2005: Good Riddance

So this year’s just about done, and to be completely frank, I can’t put a fork in it fast enough.

2005 has been a pretty depressing year. We’re now coming up to the third year of the war in Iraq, which continues to play out just as badly as I thought it would back in 2002. Osama bin Laden is still at large, four years after 9/11. The January tsunami claimed tens of thousands of lives and displaced entire populations. Genocide and starvation raged in Darfur while the West watched “reality” TV.

Closer to home, the news was no better. Hurricane Katrina wiped away a vibrant American city, maybe forever. Our government embraced torture and degradation as tools of policy. The President claimed sweeping, intrusive powers to surveil us all, with barely a peep of opposition. Deficits continue to mount; incompetence continues to reign.

For me personally, it’s been a long year too. I worked on a variety of projects that mostly turned out less successfully than I’d hoped. I fell for an amazing woman who, for a variety of reasons too tedious to recount here, I can never be with.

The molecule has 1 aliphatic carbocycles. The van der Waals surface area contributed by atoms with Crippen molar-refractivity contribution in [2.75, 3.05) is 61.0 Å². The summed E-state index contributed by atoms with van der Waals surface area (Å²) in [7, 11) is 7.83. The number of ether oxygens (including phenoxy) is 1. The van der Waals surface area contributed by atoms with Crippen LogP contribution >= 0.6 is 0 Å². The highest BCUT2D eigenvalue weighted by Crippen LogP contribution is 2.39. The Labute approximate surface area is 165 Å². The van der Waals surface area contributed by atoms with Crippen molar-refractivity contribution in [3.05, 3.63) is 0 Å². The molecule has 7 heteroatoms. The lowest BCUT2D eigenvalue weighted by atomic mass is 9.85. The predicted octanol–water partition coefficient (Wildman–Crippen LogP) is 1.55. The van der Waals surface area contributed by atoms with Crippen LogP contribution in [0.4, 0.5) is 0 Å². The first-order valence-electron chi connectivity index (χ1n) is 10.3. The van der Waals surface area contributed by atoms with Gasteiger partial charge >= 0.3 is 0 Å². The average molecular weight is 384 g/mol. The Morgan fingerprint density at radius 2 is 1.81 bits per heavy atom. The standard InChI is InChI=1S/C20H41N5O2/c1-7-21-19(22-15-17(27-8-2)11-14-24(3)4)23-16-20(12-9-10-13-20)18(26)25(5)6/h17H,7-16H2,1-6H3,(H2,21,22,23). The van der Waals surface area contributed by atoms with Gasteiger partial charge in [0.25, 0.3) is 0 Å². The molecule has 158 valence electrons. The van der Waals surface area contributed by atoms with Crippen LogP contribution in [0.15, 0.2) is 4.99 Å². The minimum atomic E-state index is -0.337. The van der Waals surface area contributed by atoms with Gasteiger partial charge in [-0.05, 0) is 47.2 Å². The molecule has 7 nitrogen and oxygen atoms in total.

And then, of course, there was this, and this.

So yeah. I can’t say I will miss 2005 all that much.

But it wasn’t all gloom and doom; and one of the things I did in 2005 gives me hope for the future. This year was the first time I served as a volunteer teacher for Alexandria’s Computer CORE. This great organization helps recent immigrants and low-income Alexandrians bootstrap their lives by giving them the basic computer skills they need to move from dead-end jobs into careers with a real future. The cost to them is only their time and a negligible administrative fee — and CORE gives them a refurbished computer loaded with office software to take home, to boot.

I spent the second half of the year teaching these skills to a great group of students from around the world. It was an honor and a privilege to do so. Each time our class met — twice a week for five months — I was amazed by the commitment and courage of each individual student. Working with them, getting to know them, would recharge my batteries even on the grayest of days.

A couple of weeks ago, my students graduated. It was truly moving to hear them recount how they had grown since joining the program — and it brought home to me what a special thing it was that I could help them make that happen.

So as I look back on 2005, over all the bad news and missed opportunities, I take some hope for 2006 and beyond from looking at my students. They remind me that within us all is a potential for something great — something that defies expectations — if only we can be brave enough to reach out and grasp it.

If there is hope, it lies in more of us finding that courage within ourselves.